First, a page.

In this blog, we have frequently spoken about technological advancements in the automobile industry intended to make driving safer for the motoring public. Many of these safety features are designed to help prevent accidents, and according to The National Highway Traffic Safety Administration (NHTSA), they’re rather effective.
Many improvements in automobile technology aimed at improving safety are made with the proactive assumption that crashes will occur. While airbag technology is a significant advancement, there are still times when people are injured and killed in automobile accidents, notwithstanding the presence of airbags. This article will discuss airbags and how they can cause injuries.
Brief History of Airbags
Some younger drivers may have never driven a car without an airbag. Others can remember when this technology came onto the scene with great fanfare. Early patents for airbags were obtained in the 1950s and 1960s. Commercial use of airbags started in the early 1970s. Since 1999, frontal airbags have been required in passenger vehicles. Side airbags are not required by law but are standard in some cars and available as options in some makes and models.
How Do Airbags Work?
In an automobile crash, uninflated airbags have sensors to measure the severity of the impact. If the severity reaches a predetermined level, the sensors send a signal to an inflator that causes the airbag to inflate almost instantaneously. The inflated airbag protects the automobile driver or occupants from hitting things inside and outside the vehicle.
Importance of Airbags
According to NHTSA, frontal airbags saved an estimated 50,457 lives from 1987 to 2017. According to the Insurance Institute for Highway Safety (IIHS), frontal airbags decrease driver fatality rates by 29 percent. The fatality rate for front-seat passengers (older than 12) is decreased by 32%. Side airbags that protect the head also considerably reduce a driver’s chances of death.
Common Airbag Injuries in Auto Accidents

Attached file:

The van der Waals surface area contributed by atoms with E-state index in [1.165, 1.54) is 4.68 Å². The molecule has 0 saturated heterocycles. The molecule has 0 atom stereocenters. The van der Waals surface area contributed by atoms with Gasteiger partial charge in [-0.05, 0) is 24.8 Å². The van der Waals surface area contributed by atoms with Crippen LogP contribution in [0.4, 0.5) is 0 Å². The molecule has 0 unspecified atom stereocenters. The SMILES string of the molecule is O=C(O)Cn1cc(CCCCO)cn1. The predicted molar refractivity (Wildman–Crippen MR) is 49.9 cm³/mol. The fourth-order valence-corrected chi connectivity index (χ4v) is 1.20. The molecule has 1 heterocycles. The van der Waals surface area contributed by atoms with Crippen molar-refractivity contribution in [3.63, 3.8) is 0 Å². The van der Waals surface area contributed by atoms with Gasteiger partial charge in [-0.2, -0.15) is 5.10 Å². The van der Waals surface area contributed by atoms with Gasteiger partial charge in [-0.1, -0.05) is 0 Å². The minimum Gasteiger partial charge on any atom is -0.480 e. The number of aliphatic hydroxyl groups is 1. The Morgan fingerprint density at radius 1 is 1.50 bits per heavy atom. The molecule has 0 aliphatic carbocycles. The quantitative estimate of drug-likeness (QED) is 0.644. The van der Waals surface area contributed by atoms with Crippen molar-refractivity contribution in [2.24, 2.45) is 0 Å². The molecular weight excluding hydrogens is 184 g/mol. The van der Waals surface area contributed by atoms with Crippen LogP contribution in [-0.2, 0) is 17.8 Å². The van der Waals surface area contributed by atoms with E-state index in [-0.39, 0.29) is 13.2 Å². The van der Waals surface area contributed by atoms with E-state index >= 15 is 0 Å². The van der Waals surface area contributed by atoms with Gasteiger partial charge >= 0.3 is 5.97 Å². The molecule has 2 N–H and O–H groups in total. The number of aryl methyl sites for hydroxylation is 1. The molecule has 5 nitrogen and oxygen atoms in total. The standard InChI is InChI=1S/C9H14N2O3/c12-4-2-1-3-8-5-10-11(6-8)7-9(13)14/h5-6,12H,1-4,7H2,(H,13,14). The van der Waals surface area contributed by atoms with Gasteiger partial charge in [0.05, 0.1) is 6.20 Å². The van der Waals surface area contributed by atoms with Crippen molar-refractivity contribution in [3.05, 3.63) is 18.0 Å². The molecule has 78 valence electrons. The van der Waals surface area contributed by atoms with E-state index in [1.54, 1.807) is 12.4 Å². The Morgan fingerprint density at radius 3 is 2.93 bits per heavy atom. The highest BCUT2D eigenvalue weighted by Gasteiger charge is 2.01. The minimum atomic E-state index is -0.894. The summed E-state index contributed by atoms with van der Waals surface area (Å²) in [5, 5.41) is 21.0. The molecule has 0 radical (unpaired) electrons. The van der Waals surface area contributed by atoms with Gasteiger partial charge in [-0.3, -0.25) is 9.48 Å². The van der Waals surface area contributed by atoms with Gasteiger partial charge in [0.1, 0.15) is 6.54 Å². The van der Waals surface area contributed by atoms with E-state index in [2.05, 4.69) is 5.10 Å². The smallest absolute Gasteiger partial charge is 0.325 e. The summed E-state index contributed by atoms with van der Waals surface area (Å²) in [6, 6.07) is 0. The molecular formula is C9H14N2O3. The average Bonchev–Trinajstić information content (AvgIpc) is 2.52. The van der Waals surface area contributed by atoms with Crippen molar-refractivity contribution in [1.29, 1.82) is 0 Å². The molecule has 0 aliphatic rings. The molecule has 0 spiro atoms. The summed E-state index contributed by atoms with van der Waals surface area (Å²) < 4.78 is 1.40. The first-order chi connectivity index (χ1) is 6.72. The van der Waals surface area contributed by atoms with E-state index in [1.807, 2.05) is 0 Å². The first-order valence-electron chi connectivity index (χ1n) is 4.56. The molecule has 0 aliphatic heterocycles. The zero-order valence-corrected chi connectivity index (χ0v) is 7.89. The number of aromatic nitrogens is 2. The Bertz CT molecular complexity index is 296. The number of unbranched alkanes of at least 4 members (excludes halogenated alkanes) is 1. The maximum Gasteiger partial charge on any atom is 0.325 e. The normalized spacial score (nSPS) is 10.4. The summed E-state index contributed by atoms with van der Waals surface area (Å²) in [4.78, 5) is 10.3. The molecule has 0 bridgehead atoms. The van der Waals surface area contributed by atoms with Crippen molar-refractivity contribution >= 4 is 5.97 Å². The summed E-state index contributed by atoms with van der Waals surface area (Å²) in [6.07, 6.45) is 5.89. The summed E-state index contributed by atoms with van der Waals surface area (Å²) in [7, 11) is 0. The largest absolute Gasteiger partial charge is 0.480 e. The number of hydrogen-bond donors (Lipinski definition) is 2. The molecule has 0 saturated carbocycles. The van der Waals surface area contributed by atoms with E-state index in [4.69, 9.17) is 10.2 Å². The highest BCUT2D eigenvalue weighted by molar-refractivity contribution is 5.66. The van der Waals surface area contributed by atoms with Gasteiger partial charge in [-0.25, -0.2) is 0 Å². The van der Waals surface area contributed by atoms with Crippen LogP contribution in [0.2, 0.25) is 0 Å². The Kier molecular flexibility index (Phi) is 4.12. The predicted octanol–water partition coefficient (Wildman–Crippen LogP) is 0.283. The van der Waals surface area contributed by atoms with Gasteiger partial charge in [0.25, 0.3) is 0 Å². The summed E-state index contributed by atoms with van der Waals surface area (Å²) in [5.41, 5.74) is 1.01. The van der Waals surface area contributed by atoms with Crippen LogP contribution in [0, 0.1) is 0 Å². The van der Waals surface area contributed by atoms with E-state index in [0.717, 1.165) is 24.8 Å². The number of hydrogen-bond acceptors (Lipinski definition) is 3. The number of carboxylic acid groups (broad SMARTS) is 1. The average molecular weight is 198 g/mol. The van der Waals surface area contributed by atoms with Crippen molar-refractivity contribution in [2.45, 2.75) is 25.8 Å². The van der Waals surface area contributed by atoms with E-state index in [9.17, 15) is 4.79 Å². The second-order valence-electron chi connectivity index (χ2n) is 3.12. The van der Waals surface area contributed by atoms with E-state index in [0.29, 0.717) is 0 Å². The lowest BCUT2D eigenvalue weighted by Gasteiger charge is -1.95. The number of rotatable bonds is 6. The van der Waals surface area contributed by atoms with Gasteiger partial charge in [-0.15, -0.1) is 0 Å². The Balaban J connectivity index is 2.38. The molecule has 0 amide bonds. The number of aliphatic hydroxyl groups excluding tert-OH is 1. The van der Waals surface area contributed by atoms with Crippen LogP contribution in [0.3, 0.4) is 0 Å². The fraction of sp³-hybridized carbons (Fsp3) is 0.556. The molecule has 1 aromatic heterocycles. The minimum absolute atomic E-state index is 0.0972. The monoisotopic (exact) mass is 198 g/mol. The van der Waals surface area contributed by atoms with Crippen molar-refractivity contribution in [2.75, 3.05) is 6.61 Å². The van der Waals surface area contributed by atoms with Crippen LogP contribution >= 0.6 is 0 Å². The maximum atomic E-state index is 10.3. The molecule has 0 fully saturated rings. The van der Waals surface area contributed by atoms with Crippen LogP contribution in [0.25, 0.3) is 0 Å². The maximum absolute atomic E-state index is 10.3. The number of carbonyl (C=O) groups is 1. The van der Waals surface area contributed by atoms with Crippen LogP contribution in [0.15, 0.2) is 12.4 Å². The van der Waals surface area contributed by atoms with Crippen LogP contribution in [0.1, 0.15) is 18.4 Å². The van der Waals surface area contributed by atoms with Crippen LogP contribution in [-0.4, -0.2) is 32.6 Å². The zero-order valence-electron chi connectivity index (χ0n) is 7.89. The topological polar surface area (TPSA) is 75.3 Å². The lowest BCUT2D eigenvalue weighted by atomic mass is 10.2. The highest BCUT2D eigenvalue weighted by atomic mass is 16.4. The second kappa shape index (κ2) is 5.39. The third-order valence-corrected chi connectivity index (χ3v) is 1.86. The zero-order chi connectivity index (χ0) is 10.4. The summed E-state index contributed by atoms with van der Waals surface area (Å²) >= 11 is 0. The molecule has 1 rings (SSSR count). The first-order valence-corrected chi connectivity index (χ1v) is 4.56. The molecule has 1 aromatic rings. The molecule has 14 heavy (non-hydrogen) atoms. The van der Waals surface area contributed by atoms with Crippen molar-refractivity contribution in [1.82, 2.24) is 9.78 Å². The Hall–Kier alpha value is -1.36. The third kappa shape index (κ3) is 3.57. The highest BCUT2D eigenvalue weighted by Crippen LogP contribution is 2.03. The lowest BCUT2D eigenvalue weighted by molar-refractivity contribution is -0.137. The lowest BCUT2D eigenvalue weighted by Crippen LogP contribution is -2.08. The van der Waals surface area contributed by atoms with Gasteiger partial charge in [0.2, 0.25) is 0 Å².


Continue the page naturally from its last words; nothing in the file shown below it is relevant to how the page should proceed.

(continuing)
Altogether, airbags prevent more injuries than they cause. However, because they deploy so quickly, erupting at a breakneck 1/20th of a second, an airbag that deploys too late, contains shrapnel, or deploys when there was no crash detected, airbags can cause a number of injuries in some circumstances.
Head and Neck Injuries
Head injuries are a serious matter; extreme force from a deployed airbag can knock a person’s head back in the event of an auto accident. This sudden motion of the head might cause whiplash or traumatic brain injury.
Facial injuries are also a possible outcome of a misplaced or incorrect airbag deployment. From minor cuts and bruises to burst eardrums, leading to loss of hearing, to broken bones or eye injury, the face is often where airbag-related injuries, if any, are likely to occur.
In some cases, head or neck injuries may take time to develop before they’re actually noticeable. Even if someone does not think they’ve been injured, it’s critical that they see a doctor if they begin to show signs of a traumatic brain injury.
Hand and Wrist Injuries
With their hands and wrists so close to the steering wheel, where the airbag deploys, hand and wrist injuries are common. The speed at which an airbag inflates could cause scratches or burns from the resulting friction. At worst, the cushion could also fracture or dislocate joints in the hands or wrists, especially the delicate bones in the human finger.
When an airbag rams into a person’s chest, fractured ribs, internal bleeding, or even heart problems can occur. As with other auto accidents, the force of a seatbelt pulling someone back combined with the pressure of the airbag may result in bruising – though it is still crucial to wear a seatbelt regardless.
When Airbags Don’t Deploy
Sometimes, an airbag is meant to go off in a case where doing so would have been helpful to the driver or passenger, but it does not. When this happens, a person may injure themselves on the steering wheel, the dashboard, or the windshield.
Who is legally liable when an airbag doesn’t inflate?
In the cases of airbag non-deployment, the usual cause is a defective crash sensor. Usually, in these cases, the vehicle manufacturer would be legally responsible for the injury if they had not disclosed or recalled the faulty part – potentially leading to a product liability lawsuit.
Through the years, many recalls have been instituted to address this issue. In fact, the Takata airbag recall is the largest recall in American history. In some instances, these Takata airbags, when exposed long-term to heat and humidity, could explode when deployed. Millions of these recalled cars still have not had their airbags replaced.
In some cases, where a vehicle is older and may be losing some of its functionality, a regularly visited repair shop might be considered responsible if they had not detected a possible fault in the system. If a car were repaired after a crash, a mechanic would need to install new airbags if the old ones were deployed. The repair shop must use the original equipment, or original equipment manufacturer (OEM) parts.
If the mechanic cut corners on the repair and installed third-party or counterfeit parts, they may be responsible for the improper inflation of the airbag.
Call with Questions About Your Oregon Auto Accident
We know you will have questions if you have been injured in an automobile accident or believe a faulty airbag has wounded you. The experienced auto accident and personal injury attorneys at Nelson MacNeil Rayfield have experience with these issues and will happily answer your questions in a free consultation.